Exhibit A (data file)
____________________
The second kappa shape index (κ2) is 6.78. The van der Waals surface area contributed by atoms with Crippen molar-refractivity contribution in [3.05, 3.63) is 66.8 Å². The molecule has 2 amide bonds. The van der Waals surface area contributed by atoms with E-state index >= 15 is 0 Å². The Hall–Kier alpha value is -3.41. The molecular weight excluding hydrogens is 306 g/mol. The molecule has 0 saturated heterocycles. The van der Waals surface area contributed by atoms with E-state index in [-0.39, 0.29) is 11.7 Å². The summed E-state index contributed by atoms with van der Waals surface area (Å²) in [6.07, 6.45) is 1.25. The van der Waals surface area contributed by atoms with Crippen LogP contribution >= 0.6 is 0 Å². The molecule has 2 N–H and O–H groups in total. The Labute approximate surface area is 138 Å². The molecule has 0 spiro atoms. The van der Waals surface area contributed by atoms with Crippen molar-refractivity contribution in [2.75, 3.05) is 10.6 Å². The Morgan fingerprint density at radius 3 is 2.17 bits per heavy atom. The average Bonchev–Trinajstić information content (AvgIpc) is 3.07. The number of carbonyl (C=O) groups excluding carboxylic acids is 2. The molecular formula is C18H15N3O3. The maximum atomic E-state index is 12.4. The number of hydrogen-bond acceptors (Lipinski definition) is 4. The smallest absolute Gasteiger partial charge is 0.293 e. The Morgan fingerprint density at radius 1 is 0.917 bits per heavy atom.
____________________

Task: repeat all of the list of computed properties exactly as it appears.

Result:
The second kappa shape index (κ2) is 6.78. The van der Waals surface area contributed by atoms with Crippen molar-refractivity contribution in [3.05, 3.63) is 66.8 Å². The molecule has 2 amide bonds. The van der Waals surface area contributed by atoms with E-state index >= 15 is 0 Å². The Hall–Kier alpha value is -3.41. The molecular weight excluding hydrogens is 306 g/mol. The molecule has 0 saturated heterocycles. The van der Waals surface area contributed by atoms with E-state index in [-0.39, 0.29) is 11.7 Å². The summed E-state index contributed by atoms with van der Waals surface area (Å²) in [6.07, 6.45) is 1.25. The van der Waals surface area contributed by atoms with Crippen LogP contribution >= 0.6 is 0 Å². The molecule has 2 N–H and O–H groups in total. The Labute approximate surface area is 138 Å². The molecule has 0 spiro atoms. The van der Waals surface area contributed by atoms with Crippen molar-refractivity contribution in [2.75, 3.05) is 10.6 Å². The Morgan fingerprint density at radius 3 is 2.17 bits per heavy atom. The average Bonchev–Trinajstić information content (AvgIpc) is 3.07. The number of carbonyl (C=O) groups excluding carboxylic acids is 2. The molecular formula is C18H15N3O3. The maximum atomic E-state index is 12.4. The number of hydrogen-bond acceptors (Lipinski definition) is 4. The smallest absolute Gasteiger partial charge is 0.293 e. The Morgan fingerprint density at radius 1 is 0.917 bits per heavy atom.